A global study, involving hundreds of researchers and published in The Lancet, one of the world’s oldest general medical journals, shows that in 2019, the 19-year-old boys who were on average the tallest in the world, lived in the Netherlands, Montenegro and Estonia.
The scientists behind the study pooled over 2,000 population-based measurement surveys and studies, with anthropometric measurements on 50 million people aged 5–19 years and 15 million people aged 20–30 years.
The researchers used at least one data source for 193 of 200 countries and territories for which estimates were made, covering 98.7% of the world’s population in 2019 and at least two data sources for 177 countries, covering 98.0% of the world’s population.
Accordingly, in 2019, the 19-year-olds who were on average the tallest in the world lived in northwestern and central European countries: the Netherlands (mean height 183.8 cm), followed by Montenegro, Estonia (183.1 cm) and Bosnia and Herzegovina for boys; and the Netherlands (170.4 cm), Montenegro, Denmark and Iceland for girls. The average height of Estonian 19-year-old girls in 2019 was 168.8 cm.
The 19-year-olds who were on average the shortest in 2019 lived in south and southeast Asia, Latin America, and east Africa: Timor-Leste (160.1 cm), followed by Laos, Solomon Islands and Papua New Guinea for boys; and Guatemala (150.9 cm), Bangladesh, Nepal and Timor-Leste for girls.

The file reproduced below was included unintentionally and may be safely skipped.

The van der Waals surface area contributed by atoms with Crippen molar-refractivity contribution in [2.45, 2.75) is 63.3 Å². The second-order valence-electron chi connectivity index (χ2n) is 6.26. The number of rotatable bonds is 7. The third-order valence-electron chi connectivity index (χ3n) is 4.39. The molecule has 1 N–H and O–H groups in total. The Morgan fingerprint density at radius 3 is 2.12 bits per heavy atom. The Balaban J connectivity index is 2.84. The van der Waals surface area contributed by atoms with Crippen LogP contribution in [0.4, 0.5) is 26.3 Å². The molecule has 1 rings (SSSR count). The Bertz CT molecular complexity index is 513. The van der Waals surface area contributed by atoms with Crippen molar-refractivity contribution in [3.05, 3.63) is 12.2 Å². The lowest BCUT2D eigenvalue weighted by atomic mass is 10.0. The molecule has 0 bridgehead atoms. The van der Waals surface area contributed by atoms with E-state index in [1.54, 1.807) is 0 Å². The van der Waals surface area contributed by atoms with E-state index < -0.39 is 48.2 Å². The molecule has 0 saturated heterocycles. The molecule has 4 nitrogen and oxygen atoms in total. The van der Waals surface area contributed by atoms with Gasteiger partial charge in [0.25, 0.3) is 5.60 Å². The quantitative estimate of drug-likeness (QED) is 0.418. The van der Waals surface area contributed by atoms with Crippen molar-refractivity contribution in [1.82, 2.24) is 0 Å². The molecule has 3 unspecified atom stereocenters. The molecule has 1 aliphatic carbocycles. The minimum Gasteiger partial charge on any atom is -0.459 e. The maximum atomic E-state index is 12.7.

The largest gains in height now in China and South Korea
The study said that although northwestern European children and adolescents were on average the tallest in the world in 2019, much of this advantage was achieved before the late 20th century, and many of these countries had below median height change from 1985 to 2019.
“By contrast, central European countries such as Montenegro and Poland achieved a substantial part of their height advantage since 1985, especially in boys,” the study said. “However, the largest gains in height over the past three and a half decades were those in some emerging economies, including China (largest gain for boys and third largest for girls) and South Korea (third largest for boys and second largest for girls), and through parts of southeast Asia, the Middle East and north Africa, and Latin America and the Caribbean”.
The Lancet is a weekly peer-reviewed general medical journal, with editorial offices in London, New York and Beijing. It is among the world’s oldest and best-known general medical journals. It was founded in 1823 by Thomas Wakley, an English surgeon who named it after the surgical instrument called a lancet (scalpel), as well as after the architectural term lancet window, a window with a sharp pointed arch, to indicate the “light of wisdom” or “to let in light”.
Cover: A group of Estonian male students. The image is illustrative. Photo by Erlend Štaub.